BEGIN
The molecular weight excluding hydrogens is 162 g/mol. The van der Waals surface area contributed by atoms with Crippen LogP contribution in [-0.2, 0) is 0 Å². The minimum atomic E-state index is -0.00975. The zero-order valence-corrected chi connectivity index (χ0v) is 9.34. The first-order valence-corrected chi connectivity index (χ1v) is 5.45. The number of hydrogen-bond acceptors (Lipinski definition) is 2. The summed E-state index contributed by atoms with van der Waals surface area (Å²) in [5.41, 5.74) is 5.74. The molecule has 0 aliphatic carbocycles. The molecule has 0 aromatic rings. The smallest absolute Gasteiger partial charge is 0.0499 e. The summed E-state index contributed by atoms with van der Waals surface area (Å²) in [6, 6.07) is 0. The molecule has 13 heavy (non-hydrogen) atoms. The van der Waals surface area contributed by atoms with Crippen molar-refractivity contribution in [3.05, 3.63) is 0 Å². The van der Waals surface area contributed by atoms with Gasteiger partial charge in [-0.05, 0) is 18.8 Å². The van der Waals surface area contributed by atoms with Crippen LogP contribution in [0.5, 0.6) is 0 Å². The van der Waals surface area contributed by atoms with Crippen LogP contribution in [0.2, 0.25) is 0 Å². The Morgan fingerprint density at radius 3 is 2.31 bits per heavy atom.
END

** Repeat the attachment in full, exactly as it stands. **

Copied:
The molecular weight excluding hydrogens is 162 g/mol. The van der Waals surface area contributed by atoms with Crippen LogP contribution in [-0.2, 0) is 0 Å². The minimum atomic E-state index is -0.00975. The zero-order valence-corrected chi connectivity index (χ0v) is 9.34. The first-order valence-corrected chi connectivity index (χ1v) is 5.45. The number of hydrogen-bond acceptors (Lipinski definition) is 2. The summed E-state index contributed by atoms with van der Waals surface area (Å²) in [5.41, 5.74) is 5.74. The molecule has 0 aliphatic carbocycles. The molecule has 0 aromatic rings. The smallest absolute Gasteiger partial charge is 0.0499 e. The summed E-state index contributed by atoms with van der Waals surface area (Å²) in [6, 6.07) is 0. The molecule has 13 heavy (non-hydrogen) atoms. The van der Waals surface area contributed by atoms with Crippen molar-refractivity contribution in [3.05, 3.63) is 0 Å². The van der Waals surface area contributed by atoms with Gasteiger partial charge in [-0.05, 0) is 18.8 Å². The van der Waals surface area contributed by atoms with Crippen LogP contribution in [0.5, 0.6) is 0 Å². The van der Waals surface area contributed by atoms with Crippen LogP contribution in [0.2, 0.25) is 0 Å². The Morgan fingerprint density at radius 3 is 2.31 bits per heavy atom.